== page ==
Yugoslavia Is Quietly Leading the Reforms in Eastern Europe : Economics: The prime minister’s liberal plans have trimmed hyperinflation and opened the nation’s markets to foreign investors.
While the world was captivated by the breathtaking collapse of communism in Eastern Europe last year, Yugoslavia was carrying out an economic revolution that was almost unnoticed.
Reforms introduced in December by Prime Minister Ante Markovic have tamed four-digit hyperinflation and made the dinar Eastern Europe’s first convertible currency.
Liberal foreign investment laws have given Yugoslavia the most open market in the region, encouraging Western businessmen to put down $1 billion since last year, nearly matching the investment of the previous two decades.
Clever debt-for-equity swaps have chiseled the foreign debt down to $16 billion from $23 billion last year. Stock exchanges have opened in Belgrade, Ljubljana and Zagreb to trade the new shares of private companies.
Despite massive unemployment and some of Europe’s most volatile ethnic flash points, bankers and economists say Yugoslavia may finally be en route to recovery after a decade in crisis.
Prime Minister Markovic is expected to introduce a second phase of belt-tightening measures late this month that will make or break the turnaround, according to Western economic attaches.
The government has played its reform cards close to its vest, but diplomats with good contacts in the fledgling financial community said the next moves are expected to transfer huge segments of state-owned industry to private ownership. Under one scenario, government industries, which account for about 90% of national production, would be shared out to the workers, who could then trade their holdings on the new exchanges.
The successes achieved in less than six months have given Yugoslavia’s 23 million citizens their first cause for hope in years. But some of the most painful steps are still ahead of them.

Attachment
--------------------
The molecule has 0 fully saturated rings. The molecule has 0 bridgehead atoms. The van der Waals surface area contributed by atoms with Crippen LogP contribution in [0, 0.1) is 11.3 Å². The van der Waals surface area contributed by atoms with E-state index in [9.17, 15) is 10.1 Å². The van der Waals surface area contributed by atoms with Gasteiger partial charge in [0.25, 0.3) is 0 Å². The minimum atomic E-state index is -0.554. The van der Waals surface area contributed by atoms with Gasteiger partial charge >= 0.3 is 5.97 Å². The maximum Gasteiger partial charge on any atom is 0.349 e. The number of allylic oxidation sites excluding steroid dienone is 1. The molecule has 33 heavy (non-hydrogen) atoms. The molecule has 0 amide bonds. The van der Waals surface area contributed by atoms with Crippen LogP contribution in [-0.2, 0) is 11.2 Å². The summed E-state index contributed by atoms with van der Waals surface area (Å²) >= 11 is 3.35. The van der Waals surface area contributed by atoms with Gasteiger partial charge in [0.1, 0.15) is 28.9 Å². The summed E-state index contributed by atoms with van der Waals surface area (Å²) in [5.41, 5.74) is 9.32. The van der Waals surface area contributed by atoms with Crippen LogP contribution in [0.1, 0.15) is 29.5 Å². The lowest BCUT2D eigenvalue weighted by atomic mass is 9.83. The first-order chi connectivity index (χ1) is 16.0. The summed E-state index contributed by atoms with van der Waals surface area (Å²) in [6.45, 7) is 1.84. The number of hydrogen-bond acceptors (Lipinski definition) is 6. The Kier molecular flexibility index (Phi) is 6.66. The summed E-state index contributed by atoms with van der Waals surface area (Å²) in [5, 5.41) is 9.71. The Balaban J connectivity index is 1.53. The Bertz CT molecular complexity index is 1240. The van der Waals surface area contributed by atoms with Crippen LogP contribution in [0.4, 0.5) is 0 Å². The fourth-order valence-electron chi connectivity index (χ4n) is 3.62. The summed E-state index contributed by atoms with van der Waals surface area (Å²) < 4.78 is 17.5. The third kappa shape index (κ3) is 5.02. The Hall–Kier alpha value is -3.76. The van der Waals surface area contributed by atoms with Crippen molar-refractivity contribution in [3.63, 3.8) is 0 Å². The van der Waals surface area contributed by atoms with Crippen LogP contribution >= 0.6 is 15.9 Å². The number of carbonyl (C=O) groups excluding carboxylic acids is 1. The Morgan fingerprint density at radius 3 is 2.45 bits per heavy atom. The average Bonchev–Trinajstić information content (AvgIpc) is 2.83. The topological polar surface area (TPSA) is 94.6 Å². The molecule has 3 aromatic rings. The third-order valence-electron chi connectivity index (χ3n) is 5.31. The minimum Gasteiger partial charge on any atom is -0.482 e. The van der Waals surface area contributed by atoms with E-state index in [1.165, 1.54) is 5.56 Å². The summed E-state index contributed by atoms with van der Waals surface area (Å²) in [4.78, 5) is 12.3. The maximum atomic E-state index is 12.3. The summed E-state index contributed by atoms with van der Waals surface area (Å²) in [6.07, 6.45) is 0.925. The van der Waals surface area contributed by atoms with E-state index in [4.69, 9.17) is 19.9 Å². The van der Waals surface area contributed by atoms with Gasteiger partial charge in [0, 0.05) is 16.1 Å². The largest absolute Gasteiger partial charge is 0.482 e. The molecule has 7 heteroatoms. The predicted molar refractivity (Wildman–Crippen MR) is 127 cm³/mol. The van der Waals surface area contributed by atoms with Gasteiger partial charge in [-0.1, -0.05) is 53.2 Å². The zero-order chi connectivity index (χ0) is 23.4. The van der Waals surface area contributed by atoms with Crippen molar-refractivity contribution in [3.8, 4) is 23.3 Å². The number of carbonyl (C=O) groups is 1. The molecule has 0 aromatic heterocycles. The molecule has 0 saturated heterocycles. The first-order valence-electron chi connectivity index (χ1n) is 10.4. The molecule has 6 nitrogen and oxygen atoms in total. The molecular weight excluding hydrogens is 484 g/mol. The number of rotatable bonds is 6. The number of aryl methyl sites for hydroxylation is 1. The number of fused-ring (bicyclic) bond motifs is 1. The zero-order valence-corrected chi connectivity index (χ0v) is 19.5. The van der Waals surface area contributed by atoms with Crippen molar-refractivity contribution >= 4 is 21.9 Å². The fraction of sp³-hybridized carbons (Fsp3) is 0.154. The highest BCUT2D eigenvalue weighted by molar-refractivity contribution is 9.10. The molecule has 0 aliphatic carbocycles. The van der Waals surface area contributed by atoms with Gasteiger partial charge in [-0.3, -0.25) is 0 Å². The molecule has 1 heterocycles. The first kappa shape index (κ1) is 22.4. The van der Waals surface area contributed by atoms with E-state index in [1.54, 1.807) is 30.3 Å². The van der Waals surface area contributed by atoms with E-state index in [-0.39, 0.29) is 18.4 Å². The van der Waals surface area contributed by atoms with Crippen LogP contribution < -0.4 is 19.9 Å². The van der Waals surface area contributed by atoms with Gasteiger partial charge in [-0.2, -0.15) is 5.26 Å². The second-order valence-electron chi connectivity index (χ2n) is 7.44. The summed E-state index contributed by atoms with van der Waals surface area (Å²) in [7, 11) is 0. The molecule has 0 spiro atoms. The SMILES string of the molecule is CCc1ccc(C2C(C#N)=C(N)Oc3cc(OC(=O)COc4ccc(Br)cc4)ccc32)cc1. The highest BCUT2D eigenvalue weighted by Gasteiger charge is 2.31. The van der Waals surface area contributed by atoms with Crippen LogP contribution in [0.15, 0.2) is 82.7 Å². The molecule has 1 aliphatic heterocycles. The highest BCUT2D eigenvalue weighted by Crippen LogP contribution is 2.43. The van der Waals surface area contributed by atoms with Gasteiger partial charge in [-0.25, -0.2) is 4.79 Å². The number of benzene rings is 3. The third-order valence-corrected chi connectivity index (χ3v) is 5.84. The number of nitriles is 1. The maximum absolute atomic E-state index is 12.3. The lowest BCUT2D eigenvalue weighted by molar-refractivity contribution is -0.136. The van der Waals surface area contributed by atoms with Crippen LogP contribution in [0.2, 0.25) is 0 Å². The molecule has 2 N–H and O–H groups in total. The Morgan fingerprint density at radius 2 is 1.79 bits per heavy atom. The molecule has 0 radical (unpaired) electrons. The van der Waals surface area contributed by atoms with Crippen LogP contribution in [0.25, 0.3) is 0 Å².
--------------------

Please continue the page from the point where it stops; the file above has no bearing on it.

Many of Yugoslavia’s biggest industries face bankruptcy, according to Desimir Guzina, director of the national Institute for Social Planning. Western diplomats said one-third of the state-owned enterprises are operating in the red.
Unemployment already exceeds 17% nationwide--nearly 40% in the troubled Serbian province of Kosovo, where ethnic Albanians have been agitating for autonomy with strikes, demonstrations and riots.
Economists in Belgrade warn that the employment picture will get much worse before it gets better, as the next wave of reform is expected to loosen or eliminate old socialist restrictions on the firing of workers.
Guzina, whose institute has guided the drafting of economic reforms, said surplus labor is a big problem, and that “we estimate that there are between 1 million and 1.5 million underemployed workers.”
The government hopes to cushion the blow for some of those to be laid off by providing loans equal to up to two years’ salary to get them started in private businesses. This could help fill the gaping hole in consumer services. Guzina said more than 10,000 small-business licenses had been issued since January in a sudden boom for the private sector.
An overhaul of the tax system and development of capital markets remain daunting tasks for the leadership, but foreign experts say Markovic appears to be willing to make those moves.
“I think this place is really poised to take off,” said an American banker who has spent seven years monitoring the Belgrade government’s adherence to debt-rescheduling conditions. “A lot more people are compelled to look at this part of the world now, afraid they’ll miss something.”